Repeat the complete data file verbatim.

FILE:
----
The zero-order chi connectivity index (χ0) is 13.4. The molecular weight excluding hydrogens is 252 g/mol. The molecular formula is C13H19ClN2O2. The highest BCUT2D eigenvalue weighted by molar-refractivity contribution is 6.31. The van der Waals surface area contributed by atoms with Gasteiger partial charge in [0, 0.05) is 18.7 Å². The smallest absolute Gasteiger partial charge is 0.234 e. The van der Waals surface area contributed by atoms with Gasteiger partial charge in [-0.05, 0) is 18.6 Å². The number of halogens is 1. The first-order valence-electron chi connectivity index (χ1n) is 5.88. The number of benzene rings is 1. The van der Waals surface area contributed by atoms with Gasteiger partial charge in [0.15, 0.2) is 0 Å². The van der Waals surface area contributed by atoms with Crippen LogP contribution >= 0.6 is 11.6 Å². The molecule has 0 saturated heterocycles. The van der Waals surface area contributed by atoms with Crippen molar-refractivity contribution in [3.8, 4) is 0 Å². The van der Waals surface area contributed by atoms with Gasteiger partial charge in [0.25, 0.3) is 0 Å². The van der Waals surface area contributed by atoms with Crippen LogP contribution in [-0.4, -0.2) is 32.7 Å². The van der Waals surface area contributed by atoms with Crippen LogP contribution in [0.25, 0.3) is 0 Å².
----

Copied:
The zero-order chi connectivity index (χ0) is 13.4. The molecular weight excluding hydrogens is 252 g/mol. The molecular formula is C13H19ClN2O2. The highest BCUT2D eigenvalue weighted by molar-refractivity contribution is 6.31. The van der Waals surface area contributed by atoms with Gasteiger partial charge in [0, 0.05) is 18.7 Å². The smallest absolute Gasteiger partial charge is 0.234 e. The van der Waals surface area contributed by atoms with Gasteiger partial charge in [-0.05, 0) is 18.6 Å². The number of halogens is 1. The first-order valence-electron chi connectivity index (χ1n) is 5.88. The number of benzene rings is 1. The van der Waals surface area contributed by atoms with Gasteiger partial charge in [0.15, 0.2) is 0 Å². The van der Waals surface area contributed by atoms with Crippen LogP contribution >= 0.6 is 11.6 Å². The molecule has 0 saturated heterocycles. The van der Waals surface area contributed by atoms with Crippen molar-refractivity contribution in [3.8, 4) is 0 Å². The van der Waals surface area contributed by atoms with Gasteiger partial charge in [0.25, 0.3) is 0 Å². The van der Waals surface area contributed by atoms with Crippen LogP contribution in [-0.4, -0.2) is 32.7 Å². The van der Waals surface area contributed by atoms with Crippen LogP contribution in [0.25, 0.3) is 0 Å².